I Love Little Pussy

scheiss weekly pussy, scheiss weekly kitten

Mamacita says:  People with tiny, limited vocabularies scare me.

I am positive that these are the people who melt down in public and starting stabbing everyone within reach.

It’s a fact that the person who throws the first punch generally has a smaller vocabulary than his/her victim.  People with small vocabularies have trouble understanding basic conversation.  People with small vocabularies often don’t have enough words to communicate their thoughts, or understand other people’s conversations.  Picture a toddler trying to communicate – a tiny child with not enough actual words to convey what he/she is trying to say to you.  Quite often, the toddler will give up and just start belting anyone and anything in his/her path, or the child will simply melt down in a tantrum of frustration.  This, much of the time, is forgivable in a small child; it is NOT forgivable in an adult.

Violent adults are often like this – many violent people are just frustrated at their own lack of ability to understand others and to communicate to others.

This is no one’s fault but their own, by the way.  Tiny-vocabulary adults will get little sympathy from me.  Life is full of choices, and if they’ve chosen not to expand their horizons with cool new words every day, so be it.  They’ve condemned themselves to a life of mediocrity.  You can buy a dictionary and a thesaurus at the Dollar Tree.

Every book we read expands our vocabularies, and simultaneously our ability to connect with the universe.  Non-readers don’t experience that.

Back in the middle school, almost every.  Single.   Fight. was started by a non-reader with a small vocabulary.  He/she just simply ran out of means of communication, or misinterpreted the other kid’s words, and acted out in the only way he/she could understand: physically.  I believe the same is true for adults who don’t know very many words.

I think what annoys me most – at least right this moment – are people whose vocabularies are so limited that they know only one meaning for a word: people with no comprehension of context or multiple definitions depending ON that context.

There are, as we speak, committees of “concerned parents” trying to edit classic children’s and adult literature.  They read that “. . . Scrooge had no further intercourse with the spirits. . . .” and assume that Scrooge and the Ghost of Christmas Present had a little thing going on, ifyouknowwhatImean.  These people hear the Christmas carol lyrics “. . . the ox and ass kept time. . . .” and simply HAVE to change that dreadful word to “lamb.”  They want no part of singing – or hearing their innocent children singing – about donning their gay apparel.

Apparently, such people do not own a dictionary or thesaurus, and have no concept of multiple definitions or context.  They hear a word and know only one meaning.

I have little patience with these people, because I do not suffer fools gladly.  I don’t think anybody should, in fact. Perhaps, if fools were not catered to so much, people would try not to BE fools.

I am not speaking of English language learners, or SPED, so don’t start with me.  I am speaking of people who just simply find it easier to be ignorant of their own language, and force everybody else to dumb down to their level.

This is inexcusably horrible.

Here is a piece of advice I give my students each semester, and now I give it to you:  Keep a dictionary in the bathroom.  Learn at least one new word in all of its nuances with each twosie.  If you’re going to be sitting there for a while, learn several new words.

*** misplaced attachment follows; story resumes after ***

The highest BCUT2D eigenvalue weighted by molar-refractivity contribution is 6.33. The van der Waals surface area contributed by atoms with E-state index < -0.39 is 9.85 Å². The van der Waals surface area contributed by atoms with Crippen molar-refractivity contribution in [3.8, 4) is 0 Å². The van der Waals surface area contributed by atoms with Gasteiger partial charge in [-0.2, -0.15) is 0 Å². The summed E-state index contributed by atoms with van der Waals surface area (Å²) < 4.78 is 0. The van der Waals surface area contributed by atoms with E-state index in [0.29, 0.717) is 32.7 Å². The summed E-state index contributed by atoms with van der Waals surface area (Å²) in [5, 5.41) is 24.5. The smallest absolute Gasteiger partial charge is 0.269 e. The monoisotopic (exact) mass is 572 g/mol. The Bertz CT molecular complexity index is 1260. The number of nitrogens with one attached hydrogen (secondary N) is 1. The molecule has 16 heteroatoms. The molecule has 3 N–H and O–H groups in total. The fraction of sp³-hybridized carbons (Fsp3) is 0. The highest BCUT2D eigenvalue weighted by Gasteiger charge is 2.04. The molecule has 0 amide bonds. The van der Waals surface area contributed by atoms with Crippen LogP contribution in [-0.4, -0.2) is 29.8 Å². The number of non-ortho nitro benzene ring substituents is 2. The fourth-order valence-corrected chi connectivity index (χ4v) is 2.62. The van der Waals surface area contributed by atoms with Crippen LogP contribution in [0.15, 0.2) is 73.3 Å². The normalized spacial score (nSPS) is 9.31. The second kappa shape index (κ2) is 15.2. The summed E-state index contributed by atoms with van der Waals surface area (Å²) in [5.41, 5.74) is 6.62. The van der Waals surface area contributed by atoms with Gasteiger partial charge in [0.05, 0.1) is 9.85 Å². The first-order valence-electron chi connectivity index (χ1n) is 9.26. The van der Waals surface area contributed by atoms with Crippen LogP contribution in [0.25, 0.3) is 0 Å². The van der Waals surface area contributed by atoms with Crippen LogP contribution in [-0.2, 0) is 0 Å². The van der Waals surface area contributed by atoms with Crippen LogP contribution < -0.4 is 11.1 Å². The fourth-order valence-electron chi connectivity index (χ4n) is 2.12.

Keep a thesaurus in there, too, if for no other reason than to be able to describe your awesome pooping experience in words other than “stinky, loud, and big.”

Give your kids a thesaurus apiece and encourage them to fling cool big words at each other. Do not make your kids share one thesaurus; each kid needs his/her own.

And keep your ignorance away from our libraries.  They have trouble enough with budgets without having to deal with ignorant gits with tiny linguistic skills.

Also? Shame on you.

I Love Little Pussy, by Jane Taylor

I love little Pussy,
Her coat is so warm;
And if I don’t hurt her
She’ll do me no harm.
So I’ll not pull her tail,
Nor drive her away,
But Pussy and I
Very gently will play;
She shall sit by my side,
And I’ll give her some food;
And Pussy will love me
Because I am good.
I’ll pat little Pussy,
And then she will purr,
And thus show her thanks
For my kindness to her;
I’ll not pinch her ears,
Nor tread on her paw,
Lest I should provoke her
To use her sharp claw;
I never will vex her,
Nor make her displeased,
For Pussy can’t bear
To be worried or teased.

==

With your mind out of the gutter, “concerned parents,” that’s a lovely little poem.  Too bad these parents have succeeded in having it removed from many elementary anthologies.  A lot of “concerned citizens” might want to concern themselves with their own brainwaves before “concerning” themselves with trying to limit anyone else’s.

Vapid, specious pablum-eaters.


Comments

I Love Little Pussy — 1 Comment

  1. Oh, Mamacita; I love you so!

    As soon as I gleaned the gist of this missive, I went immediately to Lear’s The Owl and the Pussycat:

    “O lovely Pussy! O Pussy, my love,
    What a beautiful Pussy you are,
    You are,
    You are!
    What a beautiful Pussy you are!”

    I think you are dead-on in your assessment that much of the world’s strife is brought about because people can’t adequately express themselves. Nothing will change, though, until there’s an essential shift in our culture that makes ignorance a shameful thing again.

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